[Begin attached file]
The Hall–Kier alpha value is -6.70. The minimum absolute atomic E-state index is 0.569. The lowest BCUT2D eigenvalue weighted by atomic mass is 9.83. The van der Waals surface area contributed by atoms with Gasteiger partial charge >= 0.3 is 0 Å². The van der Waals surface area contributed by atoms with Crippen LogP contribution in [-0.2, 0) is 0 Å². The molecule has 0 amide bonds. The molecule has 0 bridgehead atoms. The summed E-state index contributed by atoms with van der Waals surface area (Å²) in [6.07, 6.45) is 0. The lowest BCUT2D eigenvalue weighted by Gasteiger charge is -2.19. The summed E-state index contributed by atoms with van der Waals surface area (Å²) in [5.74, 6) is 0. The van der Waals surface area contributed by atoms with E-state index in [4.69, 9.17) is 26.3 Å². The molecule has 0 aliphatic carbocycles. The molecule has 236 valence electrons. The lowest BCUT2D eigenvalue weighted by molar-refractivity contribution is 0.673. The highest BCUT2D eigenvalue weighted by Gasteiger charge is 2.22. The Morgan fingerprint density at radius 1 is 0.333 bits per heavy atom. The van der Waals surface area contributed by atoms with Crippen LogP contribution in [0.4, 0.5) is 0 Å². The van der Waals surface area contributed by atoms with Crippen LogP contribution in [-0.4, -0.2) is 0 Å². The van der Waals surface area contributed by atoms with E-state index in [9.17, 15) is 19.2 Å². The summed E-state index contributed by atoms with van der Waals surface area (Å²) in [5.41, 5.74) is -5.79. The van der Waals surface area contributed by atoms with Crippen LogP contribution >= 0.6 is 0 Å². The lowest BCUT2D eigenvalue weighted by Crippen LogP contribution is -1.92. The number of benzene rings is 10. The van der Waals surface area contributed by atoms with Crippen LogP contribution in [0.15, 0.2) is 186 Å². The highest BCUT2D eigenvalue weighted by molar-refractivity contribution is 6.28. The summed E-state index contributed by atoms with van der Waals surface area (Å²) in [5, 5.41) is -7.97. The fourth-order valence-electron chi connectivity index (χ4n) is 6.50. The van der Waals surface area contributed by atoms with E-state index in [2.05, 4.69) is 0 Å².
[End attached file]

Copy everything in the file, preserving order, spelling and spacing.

The Hall–Kier alpha value is -6.70. The minimum absolute atomic E-state index is 0.569. The lowest BCUT2D eigenvalue weighted by atomic mass is 9.83. The van der Waals surface area contributed by atoms with Gasteiger partial charge >= 0.3 is 0 Å². The van der Waals surface area contributed by atoms with Crippen LogP contribution in [-0.2, 0) is 0 Å². The molecule has 0 amide bonds. The molecule has 0 bridgehead atoms. The summed E-state index contributed by atoms with van der Waals surface area (Å²) in [6.07, 6.45) is 0. The lowest BCUT2D eigenvalue weighted by Gasteiger charge is -2.19. The summed E-state index contributed by atoms with van der Waals surface area (Å²) in [5.74, 6) is 0. The van der Waals surface area contributed by atoms with E-state index in [4.69, 9.17) is 26.3 Å². The molecule has 0 aliphatic carbocycles. The molecule has 236 valence electrons. The lowest BCUT2D eigenvalue weighted by molar-refractivity contribution is 0.673. The highest BCUT2D eigenvalue weighted by Gasteiger charge is 2.22. The Morgan fingerprint density at radius 1 is 0.333 bits per heavy atom. The van der Waals surface area contributed by atoms with Crippen LogP contribution in [0.4, 0.5) is 0 Å². The van der Waals surface area contributed by atoms with Crippen LogP contribution in [-0.4, -0.2) is 0 Å². The van der Waals surface area contributed by atoms with E-state index in [9.17, 15) is 19.2 Å². The summed E-state index contributed by atoms with van der Waals surface area (Å²) in [5.41, 5.74) is -5.79. The van der Waals surface area contributed by atoms with Crippen LogP contribution >= 0.6 is 0 Å². The lowest BCUT2D eigenvalue weighted by Crippen LogP contribution is -1.92. The number of benzene rings is 10. The van der Waals surface area contributed by atoms with Crippen LogP contribution in [0.15, 0.2) is 186 Å². The highest BCUT2D eigenvalue weighted by molar-refractivity contribution is 6.28. The summed E-state index contributed by atoms with van der Waals surface area (Å²) in [5, 5.41) is -7.97. The fourth-order valence-electron chi connectivity index (χ4n) is 6.50. The van der Waals surface area contributed by atoms with E-state index in [2.05, 4.69) is 0 Å².